While every family establishes their own rules around the internet, once kids go to school, it’s the administration that makes those decisions. Before kids head to school, here’s what you should know about their internet policies.
The Rules And Punishments
Start with what the rules themselves are. What’s expected of students when they walk in the door, and if they don’t meet those expectations, what will the school do about it? Is there anything you’ll need to discuss with your kids before they go to school this year?
Furthermore, if they come home with a note, what will your reaction be, and will the school expect you to do anything? It’s an important question, as punishments for breaking the rules need to be both educational and constructive. If kids don’t understand the reasons behind the rules, they’re less likely to respect them.
Education Around the Internet
Ask to see what the curriculum is around internet safety education. What are kids taught about double-checking their sources, for example, when they write papers? Are they allowed to cite any website, or do they have to demonstrate the credibility of that site?
Bullying is another point of concern that will need to be addressed. Ask to learn how kids will be taught to spot and prevent cyberbullying, either when it’s done against them or against their classmates.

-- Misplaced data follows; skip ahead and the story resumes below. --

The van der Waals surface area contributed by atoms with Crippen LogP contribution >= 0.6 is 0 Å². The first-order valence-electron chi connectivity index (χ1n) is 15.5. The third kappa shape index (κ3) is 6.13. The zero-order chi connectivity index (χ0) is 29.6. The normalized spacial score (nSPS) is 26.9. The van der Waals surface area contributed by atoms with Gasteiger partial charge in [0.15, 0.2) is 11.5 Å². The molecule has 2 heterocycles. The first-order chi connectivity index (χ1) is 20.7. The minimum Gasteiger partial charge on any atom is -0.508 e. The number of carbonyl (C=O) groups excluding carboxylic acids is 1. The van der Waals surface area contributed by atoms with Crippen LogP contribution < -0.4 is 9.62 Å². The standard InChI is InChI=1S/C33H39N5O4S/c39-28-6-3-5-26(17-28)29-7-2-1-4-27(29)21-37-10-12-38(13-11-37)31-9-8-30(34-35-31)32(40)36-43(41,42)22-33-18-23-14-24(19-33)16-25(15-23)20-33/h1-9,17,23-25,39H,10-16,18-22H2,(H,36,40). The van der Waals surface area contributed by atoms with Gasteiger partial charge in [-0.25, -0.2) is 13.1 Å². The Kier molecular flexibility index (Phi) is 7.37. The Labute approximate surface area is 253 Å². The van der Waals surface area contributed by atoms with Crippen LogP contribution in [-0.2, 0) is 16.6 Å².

Expected Screen Time
Schools are rapidly changing how they use technology. Some have instituted a “bring-your-own-device” (BYOD) policy, while others may restrict students entirely to school devices, with possible exceptions for recess and study hall. Talk to your child’s teachers to get a sense of how much screen time is allowed outside of class and how much is expected inside of it. You may also need to weigh this against how much screen time is allowed at home.
This is also a good time to communicate your personal expectations for your children. While teachers can’t be expected to enforce every possible rule you have in your classroom, making them aware of what you expect from your kids will help you both to work together to address any problematic behavior that might emerge. Tell them what apps and games are banned, even during personal time.
Technology In Use
At home, there’s parental control software, filters, and operating-system-level controls. Schools, however, may use their own custom technology package to perform the same job. Or, depending on the rules in your household, the system may be more permissive than you might prefer. Learn how everything is enforced, technologically speaking.
Obtain a list of websites and other resources kids will be expected to access during school hours and whitelist them on your parental control software. This will limit problems upfront and also give you a sense of what’s expected.
As the world changes around us, it’s important to give kids clear, controlled opportunities to spend time online. To learn how parental control software can help, try it for free!